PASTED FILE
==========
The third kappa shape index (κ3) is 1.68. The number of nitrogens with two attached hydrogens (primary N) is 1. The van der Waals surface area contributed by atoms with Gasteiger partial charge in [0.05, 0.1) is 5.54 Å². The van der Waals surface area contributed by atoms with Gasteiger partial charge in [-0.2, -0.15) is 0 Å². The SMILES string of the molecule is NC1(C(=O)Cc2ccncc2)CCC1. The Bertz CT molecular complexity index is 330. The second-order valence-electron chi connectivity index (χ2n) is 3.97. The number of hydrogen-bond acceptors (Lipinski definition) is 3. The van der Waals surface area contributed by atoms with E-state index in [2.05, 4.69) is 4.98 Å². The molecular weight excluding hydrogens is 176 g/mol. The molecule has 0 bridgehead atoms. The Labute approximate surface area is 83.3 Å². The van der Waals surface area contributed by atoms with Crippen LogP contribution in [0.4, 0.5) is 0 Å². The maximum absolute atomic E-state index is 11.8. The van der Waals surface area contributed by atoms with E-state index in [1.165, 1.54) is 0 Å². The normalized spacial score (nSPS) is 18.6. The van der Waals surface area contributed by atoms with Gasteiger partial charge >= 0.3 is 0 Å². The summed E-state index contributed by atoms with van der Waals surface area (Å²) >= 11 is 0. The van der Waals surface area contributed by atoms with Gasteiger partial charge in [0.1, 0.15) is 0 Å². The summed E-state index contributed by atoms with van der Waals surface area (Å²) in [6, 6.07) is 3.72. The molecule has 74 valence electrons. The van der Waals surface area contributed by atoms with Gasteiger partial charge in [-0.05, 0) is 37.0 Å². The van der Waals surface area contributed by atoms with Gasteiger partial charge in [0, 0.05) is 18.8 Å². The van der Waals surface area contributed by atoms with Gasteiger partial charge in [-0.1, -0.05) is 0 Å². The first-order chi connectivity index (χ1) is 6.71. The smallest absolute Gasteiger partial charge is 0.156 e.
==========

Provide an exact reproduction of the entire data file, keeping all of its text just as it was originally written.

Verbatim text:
The third kappa shape index (κ3) is 1.68. The number of nitrogens with two attached hydrogens (primary N) is 1. The van der Waals surface area contributed by atoms with Gasteiger partial charge in [0.05, 0.1) is 5.54 Å². The van der Waals surface area contributed by atoms with Gasteiger partial charge in [-0.2, -0.15) is 0 Å². The SMILES string of the molecule is NC1(C(=O)Cc2ccncc2)CCC1. The Bertz CT molecular complexity index is 330. The second-order valence-electron chi connectivity index (χ2n) is 3.97. The number of hydrogen-bond acceptors (Lipinski definition) is 3. The van der Waals surface area contributed by atoms with E-state index in [2.05, 4.69) is 4.98 Å². The molecular weight excluding hydrogens is 176 g/mol. The molecule has 0 bridgehead atoms. The Labute approximate surface area is 83.3 Å². The van der Waals surface area contributed by atoms with Crippen LogP contribution in [0.4, 0.5) is 0 Å². The maximum absolute atomic E-state index is 11.8. The van der Waals surface area contributed by atoms with E-state index in [1.165, 1.54) is 0 Å². The normalized spacial score (nSPS) is 18.6. The van der Waals surface area contributed by atoms with Gasteiger partial charge >= 0.3 is 0 Å². The summed E-state index contributed by atoms with van der Waals surface area (Å²) >= 11 is 0. The van der Waals surface area contributed by atoms with Gasteiger partial charge in [0.1, 0.15) is 0 Å². The summed E-state index contributed by atoms with van der Waals surface area (Å²) in [6, 6.07) is 3.72. The molecule has 74 valence electrons. The van der Waals surface area contributed by atoms with Gasteiger partial charge in [-0.05, 0) is 37.0 Å². The van der Waals surface area contributed by atoms with Gasteiger partial charge in [0, 0.05) is 18.8 Å². The van der Waals surface area contributed by atoms with Gasteiger partial charge in [-0.1, -0.05) is 0 Å². The first-order chi connectivity index (χ1) is 6.71. The smallest absolute Gasteiger partial charge is 0.156 e.